Northumbrian Water in the UK is collaborating with scientists from Newcastle University to find the early signs of coronavirus presence in human wastewater. Early detection of the virus could help scientists to identify communities at risk of a minor – or even major – cluster of COVID-19 cases.
Early in the pandemic, scientists realised that those infected with COVID-19 released evidence of it in their faeces. Those faeces enter sewage systems and reveal the secrets of the population to those brave enough to collect samples and take them back to the lab. Illicit drugs, hormones (say, from birth control pills), and legal pharmaceuticals all occur at detectable levels in wastewater, and treatment centres aim to remove them from circulation before clean water is released back to the environment.
But now, COVID-19 is giving up its secrets via sewage. Scientists from the University are part of a broader project led by the independent UK Centre for Ecology & Hydrology. They are working with Northumbrian Water to refine techniques to provide more specificity in their results. By moving upstream in sewage supply, they can narrow down a source of viral contamination in the water. While it is not currently thought the virus can occur in levels high enough to spread through water, the RNA sequencing of detected samples can give analysts data about the virus. As testing improves, it could eventually give information about specific strains of coronavirus.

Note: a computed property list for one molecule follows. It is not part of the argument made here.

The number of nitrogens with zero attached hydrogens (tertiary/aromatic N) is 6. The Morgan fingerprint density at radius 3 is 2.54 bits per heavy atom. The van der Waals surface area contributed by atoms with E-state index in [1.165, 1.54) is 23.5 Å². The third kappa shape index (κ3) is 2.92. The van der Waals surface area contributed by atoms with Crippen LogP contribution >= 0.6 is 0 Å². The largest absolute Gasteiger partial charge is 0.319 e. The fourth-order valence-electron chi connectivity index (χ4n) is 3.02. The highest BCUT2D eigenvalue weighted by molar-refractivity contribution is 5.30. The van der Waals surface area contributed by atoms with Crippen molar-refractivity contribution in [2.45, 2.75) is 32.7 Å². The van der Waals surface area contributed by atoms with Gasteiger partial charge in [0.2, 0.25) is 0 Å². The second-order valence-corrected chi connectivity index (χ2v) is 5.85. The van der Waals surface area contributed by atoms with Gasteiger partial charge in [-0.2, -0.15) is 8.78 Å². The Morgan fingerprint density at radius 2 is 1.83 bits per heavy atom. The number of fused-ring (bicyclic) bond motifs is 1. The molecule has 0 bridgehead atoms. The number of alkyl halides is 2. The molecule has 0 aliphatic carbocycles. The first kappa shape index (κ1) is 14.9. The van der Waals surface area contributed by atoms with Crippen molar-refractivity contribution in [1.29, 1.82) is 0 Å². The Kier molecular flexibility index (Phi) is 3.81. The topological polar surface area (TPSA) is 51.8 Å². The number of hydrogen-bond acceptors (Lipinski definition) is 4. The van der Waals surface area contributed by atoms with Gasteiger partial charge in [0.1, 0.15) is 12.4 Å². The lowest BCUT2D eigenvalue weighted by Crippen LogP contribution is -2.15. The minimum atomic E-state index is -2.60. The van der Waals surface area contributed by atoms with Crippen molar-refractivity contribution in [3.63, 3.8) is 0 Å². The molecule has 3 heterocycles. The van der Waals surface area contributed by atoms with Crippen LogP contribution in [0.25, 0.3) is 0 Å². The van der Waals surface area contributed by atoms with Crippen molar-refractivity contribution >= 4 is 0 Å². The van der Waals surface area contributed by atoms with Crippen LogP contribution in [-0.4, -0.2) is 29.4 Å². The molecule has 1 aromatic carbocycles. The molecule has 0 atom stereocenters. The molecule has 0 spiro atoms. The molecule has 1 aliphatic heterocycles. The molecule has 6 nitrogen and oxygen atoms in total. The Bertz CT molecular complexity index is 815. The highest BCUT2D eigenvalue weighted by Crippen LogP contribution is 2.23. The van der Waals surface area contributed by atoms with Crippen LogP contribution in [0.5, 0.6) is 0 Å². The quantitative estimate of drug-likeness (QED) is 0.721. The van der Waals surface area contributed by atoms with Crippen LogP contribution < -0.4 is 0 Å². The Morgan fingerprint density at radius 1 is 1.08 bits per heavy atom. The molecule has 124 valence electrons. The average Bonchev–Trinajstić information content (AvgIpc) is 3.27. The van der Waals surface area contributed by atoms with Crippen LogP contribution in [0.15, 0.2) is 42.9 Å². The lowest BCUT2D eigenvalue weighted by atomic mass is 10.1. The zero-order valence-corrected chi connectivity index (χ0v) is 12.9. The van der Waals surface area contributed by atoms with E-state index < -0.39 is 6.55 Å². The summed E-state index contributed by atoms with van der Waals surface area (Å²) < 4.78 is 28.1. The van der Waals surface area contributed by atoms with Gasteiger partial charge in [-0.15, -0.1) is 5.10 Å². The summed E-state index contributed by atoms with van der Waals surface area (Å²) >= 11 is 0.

This could, in turn, allow comparison with strains of coronavirus found in local patients, providing more understanding of transmission vectors. Wastewater analysis alone wouldn’t result in a community being placed in a quarantine situation but could suggest where government officials should focus the testing of individual patients.
Faeces enter sewage systems and reveal the secrets of the population to those brave enough to collect samples and take them back to the lab.
The techniques being developed by the Newcastle academics could have wider application. Wastewater-based epidemiology is a recognised and developing field. The University scientists are also working on tests for norovirus and other detectable viruses and bacteria.
Their efforts are being watched around the world as humanity continues to grapple with the COVID-19 killer. Any help in understanding the spread of this deadly disease is welcome and Northumbrian Water is working hand in hand with world-class scientific academics to shed light on solutions – even if they come out of the dark of the sewers.
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